CyberSecurity San Antonio plans on using this same approach at this year’s AFCEA conference as well as the Cyber Texas conference and this fall’s Texas Cyber Summit.
“We are also looking to add more partners like ones in education and the startup community,” Keammerer said.
All that cybersecurity collaboration and coordination is beginning to pay off for San Antonio.
As the cybersecurity network has developed, CyberSecurity San Antonio’s monthly meetings have outgrown the Chamber’s conference room. The 80 or so attendees rotate meeting locations at organizations across the city, such as Our Lady of the Lake University, St Mary’s University, St. Philip’s College, Ella Austin Community Center, and Girls, Inc., to name a few.
Because of the cybersecurity network in place, San Antonio was able to respond quickly as a city to a cybersecurity workforce executive order President Trump issued in May.
“One of the initiatives that caught our eye in the executive order was how the president wants to establish the Cyber Cup of Competition,” Keammerer said. “We were able to send a letter to the president with more than 60 signatures from local San Antonio companies, universities, and other partners that would like to engage in this competition.”
Given Keammerer’s experience in policy, collaboration, advocacy, and community building, she continues to rely upon professional relationships established during her time in Washington, D.C. to “call upon my colleagues who are still working in the White House,” she said.
International partnerships help sustain San Antonio as a global cyber hub.
San Antonio was named one of the top ten global hubs for cybersecurity in 2019. The city’s many partnerships with organizations, academic institutions, and businesses extend to international agreements with cities overseas.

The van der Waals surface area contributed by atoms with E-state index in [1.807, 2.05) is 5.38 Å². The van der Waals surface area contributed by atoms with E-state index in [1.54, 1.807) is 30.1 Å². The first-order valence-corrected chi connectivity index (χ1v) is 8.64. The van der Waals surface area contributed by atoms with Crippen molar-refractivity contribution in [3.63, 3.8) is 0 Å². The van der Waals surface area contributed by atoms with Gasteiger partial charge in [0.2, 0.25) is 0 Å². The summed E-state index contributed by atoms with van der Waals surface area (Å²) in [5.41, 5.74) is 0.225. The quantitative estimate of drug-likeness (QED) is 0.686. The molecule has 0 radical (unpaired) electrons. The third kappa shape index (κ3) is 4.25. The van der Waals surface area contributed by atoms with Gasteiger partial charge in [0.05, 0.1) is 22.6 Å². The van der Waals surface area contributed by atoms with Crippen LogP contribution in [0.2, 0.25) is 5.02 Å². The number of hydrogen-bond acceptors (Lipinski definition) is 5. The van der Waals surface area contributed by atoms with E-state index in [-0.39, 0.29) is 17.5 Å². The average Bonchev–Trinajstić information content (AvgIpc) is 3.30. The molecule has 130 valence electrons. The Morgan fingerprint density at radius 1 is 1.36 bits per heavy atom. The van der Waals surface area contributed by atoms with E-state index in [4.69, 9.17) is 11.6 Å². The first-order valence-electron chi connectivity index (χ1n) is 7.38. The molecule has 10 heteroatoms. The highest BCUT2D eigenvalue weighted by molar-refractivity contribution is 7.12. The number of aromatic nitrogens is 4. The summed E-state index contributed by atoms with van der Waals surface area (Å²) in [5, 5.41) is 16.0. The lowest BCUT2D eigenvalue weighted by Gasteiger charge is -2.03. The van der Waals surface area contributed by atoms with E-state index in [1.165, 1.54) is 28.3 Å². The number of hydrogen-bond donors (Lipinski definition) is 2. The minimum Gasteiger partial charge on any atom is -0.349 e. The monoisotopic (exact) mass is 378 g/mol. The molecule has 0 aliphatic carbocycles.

“San Antonio has a list of target metropolitan areas around the world where we are a good fit for a strategic partnership,” Keammerer said. “That list includes where we should have trade agreements for cyber specifically, as well as the places to avoid due to national security concerns.”
Cities on the list include Tel Aviv, Toronto, Mexico City, and Darmstadt. For cities such as Darmstadt, San Antonio already has a sister city agreement in place.
“We’re focused on industries of the future, ones like advanced manufacturing, aerospace, cybersecurity, life sciences, and military medicine—all these have both military and commercial applications,” Keammerer said. “We are intentional in how we facilitate the two-way flow of talent, resources, and ideas.”
The outlook for San Antonio’s cybersecurity sector is encouraging.
In April, the U.S. Air Force announced the merging of the 24th and 25th Air Force commands, both based in San Antonio. The reorganization will help integrate cyber effects, intelligence, surveillance, and reconnaissance operations, electronic warfare operations, and information operations into one command. Keammerer thinks there will be more cyber work in San Antonio because of the integration.
“As the cyber mission clusters get stronger here, it will make more sense to open a branch or expand your company’s presence if it is not already here,” Keammerer said.
Also, for the first time, San Antonio Startup Week, scheduled in October, will have a cybersecurity program track. The timing works well given that October is National Cybersecurity Awareness Month, Keammerer said.
What the San Antonio cybersecurity community needs is to continue its work branding the Alamo City as a center of cyber excellence, according to Keammerer.
“It’s challenging to write about the industry especially when so much of the work is classified,” Keammerer said. “All these stories add up to show that we’re innovative in multiple areas, not just with products and services. We’re also innovative in the way we approach people, processes, and partnerships.
“Partly why I moved back home from D.C. is to help elevate awareness of San Antonio’s strength as a city of cybersecurity talent and promise. It’s time for San Antonio to be bold.”
Featured image is of Amanda Keammerer, vice president of cybersecurity and director for CyberSecurity San Antonio, San Antonio Chamber of Commerce. Courtesy photo.